On Monday I was meant to be learning how to use the Grails framework (following up the impressive Grails site that Sky has launched) but I instead got distracted into scratching another itch, using Sinatra with JRuby. Since I was doing a little REST application I thought I would also give Haml a go as it promised a far easier way of generating HTML responses.

Installing both Gems was easy as ever and Sinatra was really easy to understand conceptually. Put the HTTP method name, the URI pattern you want to match and then the return value of the block is what goes back to the client in the response.

So for example to map “/hello” to the plain text response “Hello World” you simply have.

get "/hello" do
  "Hello World"

Fire up the script (with necessary requires) and a HTTP server is set up and running. It really couldn’t be simpler. You can use a :symbol in the URI matcher and then access it through the params hash. Within half an hour I was starting to add resources into my served HTML and I felt like master of the REST UNIVERSE.

Sinatra is a really smart piece of code that makes it simple to write a basic web application. I have loads of ideas of how it could be useful but one of my first thoughts was that it actually does a good job of solving the issue of GUI platforms.

My next project is to see how it works with posting data back to the app but on the face of it it all seems straight-forward.

Haml is another story. It is undoubtedly a good idea and on the right track. A DSL for creating HTML the method html for example creates a block html tag  while p “Hello World” creates a paragraph tag with the parameter as the content. Hash parameters sent to the method become attributes of the class.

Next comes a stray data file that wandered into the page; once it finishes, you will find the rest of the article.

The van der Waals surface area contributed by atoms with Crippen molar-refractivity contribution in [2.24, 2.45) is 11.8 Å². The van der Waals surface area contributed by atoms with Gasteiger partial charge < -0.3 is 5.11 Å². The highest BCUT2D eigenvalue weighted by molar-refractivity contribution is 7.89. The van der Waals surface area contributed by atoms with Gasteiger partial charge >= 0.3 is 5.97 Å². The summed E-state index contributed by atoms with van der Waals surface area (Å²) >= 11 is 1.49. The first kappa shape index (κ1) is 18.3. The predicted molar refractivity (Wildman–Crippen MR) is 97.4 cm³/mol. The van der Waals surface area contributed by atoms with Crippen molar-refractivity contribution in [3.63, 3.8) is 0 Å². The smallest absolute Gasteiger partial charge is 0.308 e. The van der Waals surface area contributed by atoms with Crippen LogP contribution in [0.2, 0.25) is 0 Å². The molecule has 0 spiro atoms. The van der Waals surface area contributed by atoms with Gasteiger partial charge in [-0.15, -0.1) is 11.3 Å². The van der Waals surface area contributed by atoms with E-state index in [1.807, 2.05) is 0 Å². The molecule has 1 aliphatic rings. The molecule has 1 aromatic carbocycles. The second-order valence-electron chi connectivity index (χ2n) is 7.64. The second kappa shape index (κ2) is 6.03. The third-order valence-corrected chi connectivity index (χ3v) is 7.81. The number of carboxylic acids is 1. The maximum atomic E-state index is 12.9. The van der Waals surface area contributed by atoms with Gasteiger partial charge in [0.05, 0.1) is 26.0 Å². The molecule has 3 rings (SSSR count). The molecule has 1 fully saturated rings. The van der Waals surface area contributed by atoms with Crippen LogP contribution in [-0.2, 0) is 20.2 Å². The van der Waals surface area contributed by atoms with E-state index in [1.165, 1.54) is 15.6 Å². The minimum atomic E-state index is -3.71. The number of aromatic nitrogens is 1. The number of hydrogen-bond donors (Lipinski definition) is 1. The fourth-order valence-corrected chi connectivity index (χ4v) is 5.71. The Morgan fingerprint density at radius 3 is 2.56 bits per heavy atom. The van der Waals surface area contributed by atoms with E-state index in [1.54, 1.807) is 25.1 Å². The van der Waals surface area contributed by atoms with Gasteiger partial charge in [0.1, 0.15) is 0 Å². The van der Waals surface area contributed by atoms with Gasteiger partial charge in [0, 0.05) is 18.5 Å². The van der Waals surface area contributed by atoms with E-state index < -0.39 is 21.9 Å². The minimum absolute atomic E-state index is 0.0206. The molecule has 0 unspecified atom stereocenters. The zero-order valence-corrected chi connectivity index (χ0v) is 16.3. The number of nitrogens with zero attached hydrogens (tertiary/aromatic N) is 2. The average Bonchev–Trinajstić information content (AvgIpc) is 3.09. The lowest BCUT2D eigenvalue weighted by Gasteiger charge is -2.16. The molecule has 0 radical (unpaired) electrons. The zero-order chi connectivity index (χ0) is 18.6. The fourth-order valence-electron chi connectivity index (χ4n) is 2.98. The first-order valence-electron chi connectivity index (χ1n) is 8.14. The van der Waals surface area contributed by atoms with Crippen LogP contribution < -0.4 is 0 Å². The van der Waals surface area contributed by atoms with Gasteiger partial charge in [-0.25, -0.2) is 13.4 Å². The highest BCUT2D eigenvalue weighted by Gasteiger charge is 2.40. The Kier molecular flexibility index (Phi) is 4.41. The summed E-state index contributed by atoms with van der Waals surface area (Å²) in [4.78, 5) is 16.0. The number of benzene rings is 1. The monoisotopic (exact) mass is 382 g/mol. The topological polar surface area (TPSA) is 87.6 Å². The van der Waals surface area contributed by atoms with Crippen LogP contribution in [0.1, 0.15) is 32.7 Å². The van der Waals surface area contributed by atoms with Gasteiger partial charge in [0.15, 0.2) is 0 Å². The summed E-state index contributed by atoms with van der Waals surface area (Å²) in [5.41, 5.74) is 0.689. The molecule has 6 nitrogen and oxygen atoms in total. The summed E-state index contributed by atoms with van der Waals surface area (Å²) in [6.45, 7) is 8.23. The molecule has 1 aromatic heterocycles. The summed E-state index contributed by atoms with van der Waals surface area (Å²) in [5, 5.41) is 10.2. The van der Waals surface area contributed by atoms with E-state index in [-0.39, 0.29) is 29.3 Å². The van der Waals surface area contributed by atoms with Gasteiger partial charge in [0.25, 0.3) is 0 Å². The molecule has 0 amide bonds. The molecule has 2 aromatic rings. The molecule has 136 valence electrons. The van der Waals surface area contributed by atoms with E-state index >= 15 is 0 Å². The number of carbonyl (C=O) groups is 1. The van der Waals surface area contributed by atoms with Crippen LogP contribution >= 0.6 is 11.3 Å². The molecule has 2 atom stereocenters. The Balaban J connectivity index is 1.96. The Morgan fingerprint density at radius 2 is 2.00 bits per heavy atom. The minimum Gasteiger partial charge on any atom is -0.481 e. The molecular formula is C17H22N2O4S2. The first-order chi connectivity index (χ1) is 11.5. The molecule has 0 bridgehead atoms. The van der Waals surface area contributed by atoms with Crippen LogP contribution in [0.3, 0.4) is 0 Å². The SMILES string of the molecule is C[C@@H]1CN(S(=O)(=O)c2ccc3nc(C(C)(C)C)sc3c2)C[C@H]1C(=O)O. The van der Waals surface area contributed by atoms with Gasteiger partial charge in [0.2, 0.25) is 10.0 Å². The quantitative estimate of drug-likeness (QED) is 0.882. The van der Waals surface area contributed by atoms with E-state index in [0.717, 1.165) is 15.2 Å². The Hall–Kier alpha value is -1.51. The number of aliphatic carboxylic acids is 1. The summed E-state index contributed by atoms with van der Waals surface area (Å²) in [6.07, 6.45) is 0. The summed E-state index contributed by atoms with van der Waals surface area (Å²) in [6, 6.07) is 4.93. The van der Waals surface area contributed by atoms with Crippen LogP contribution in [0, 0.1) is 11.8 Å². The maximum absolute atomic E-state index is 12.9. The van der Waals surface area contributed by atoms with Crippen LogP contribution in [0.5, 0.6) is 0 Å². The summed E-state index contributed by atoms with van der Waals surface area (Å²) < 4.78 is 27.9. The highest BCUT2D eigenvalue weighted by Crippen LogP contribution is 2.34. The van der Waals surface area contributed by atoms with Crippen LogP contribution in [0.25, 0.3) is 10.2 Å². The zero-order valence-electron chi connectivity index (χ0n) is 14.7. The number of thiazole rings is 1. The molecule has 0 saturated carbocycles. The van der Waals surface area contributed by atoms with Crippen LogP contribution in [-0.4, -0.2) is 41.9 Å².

It is much quicker than generating the HTML by hand but often not by much. That is because Haml has not found the same easy metaphor for code and content that Sinatra has. It is very picky, constantly harping about two-space indentation (no more, no less, don’t dare use tabs you bastardo!) for example, it sometimes throws a stack trace that failed to make it to Sinatra leading to a blank screen on the browser and hunt into the console for a clue as to what has gone wrong.

The documentation is to poor to figure out why the library doesn’t accept what you are doing and I am still baffled as to whether the module handles inline tags or whether you are meant to devolve all of that to Textile. Passing parameters to Haml templates seems unnecessarily complex (the only way I could get it to work is with normal string interpolation, it’s a solution but it seems to break the DSL concept) and mixing inline formatting with parameters baffles me still.

Haml makes more sense to me than RHTML style templating but its claim to simplicity and enjoyment seems to come only with a deep understanding and long experience with using it. It took me 20 minutes to fall in love with Sinatra but it took 20 minutes for me to get a working Haml page. And I didn’t enjoy myself doing it.